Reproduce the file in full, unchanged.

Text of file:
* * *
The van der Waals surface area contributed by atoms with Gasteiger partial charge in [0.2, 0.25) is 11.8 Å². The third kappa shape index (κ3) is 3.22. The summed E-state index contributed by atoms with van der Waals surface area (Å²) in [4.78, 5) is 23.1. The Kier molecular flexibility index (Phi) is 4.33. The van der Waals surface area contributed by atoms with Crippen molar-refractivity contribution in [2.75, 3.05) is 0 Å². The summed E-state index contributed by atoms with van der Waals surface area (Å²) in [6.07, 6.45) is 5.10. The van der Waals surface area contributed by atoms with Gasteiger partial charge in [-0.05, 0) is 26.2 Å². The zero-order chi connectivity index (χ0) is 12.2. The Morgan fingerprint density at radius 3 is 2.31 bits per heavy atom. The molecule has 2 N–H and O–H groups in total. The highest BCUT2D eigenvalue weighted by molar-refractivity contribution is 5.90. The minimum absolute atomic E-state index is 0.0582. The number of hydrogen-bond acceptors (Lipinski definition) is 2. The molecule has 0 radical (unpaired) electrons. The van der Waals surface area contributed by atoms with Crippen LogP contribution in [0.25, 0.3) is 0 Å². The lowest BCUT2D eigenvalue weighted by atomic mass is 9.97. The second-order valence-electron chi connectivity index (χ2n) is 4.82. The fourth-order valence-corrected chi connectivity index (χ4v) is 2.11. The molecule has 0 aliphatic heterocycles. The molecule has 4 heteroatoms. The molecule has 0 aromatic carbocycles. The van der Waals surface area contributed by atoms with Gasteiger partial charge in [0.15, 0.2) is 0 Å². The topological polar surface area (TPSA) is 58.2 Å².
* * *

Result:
The van der Waals surface area contributed by atoms with Gasteiger partial charge in [0.2, 0.25) is 11.8 Å². The third kappa shape index (κ3) is 3.22. The summed E-state index contributed by atoms with van der Waals surface area (Å²) in [4.78, 5) is 23.1. The Kier molecular flexibility index (Phi) is 4.33. The van der Waals surface area contributed by atoms with Crippen molar-refractivity contribution in [2.75, 3.05) is 0 Å². The summed E-state index contributed by atoms with van der Waals surface area (Å²) in [6.07, 6.45) is 5.10. The van der Waals surface area contributed by atoms with Gasteiger partial charge in [-0.05, 0) is 26.2 Å². The zero-order chi connectivity index (χ0) is 12.2. The Morgan fingerprint density at radius 3 is 2.31 bits per heavy atom. The molecule has 2 N–H and O–H groups in total. The highest BCUT2D eigenvalue weighted by molar-refractivity contribution is 5.90. The minimum absolute atomic E-state index is 0.0582. The number of hydrogen-bond acceptors (Lipinski definition) is 2. The molecule has 0 radical (unpaired) electrons. The van der Waals surface area contributed by atoms with Crippen LogP contribution in [0.25, 0.3) is 0 Å². The lowest BCUT2D eigenvalue weighted by atomic mass is 9.97. The second-order valence-electron chi connectivity index (χ2n) is 4.82. The fourth-order valence-corrected chi connectivity index (χ4v) is 2.11. The molecule has 0 aliphatic heterocycles. The molecule has 4 heteroatoms. The molecule has 0 aromatic carbocycles. The van der Waals surface area contributed by atoms with Gasteiger partial charge in [0.15, 0.2) is 0 Å². The topological polar surface area (TPSA) is 58.2 Å².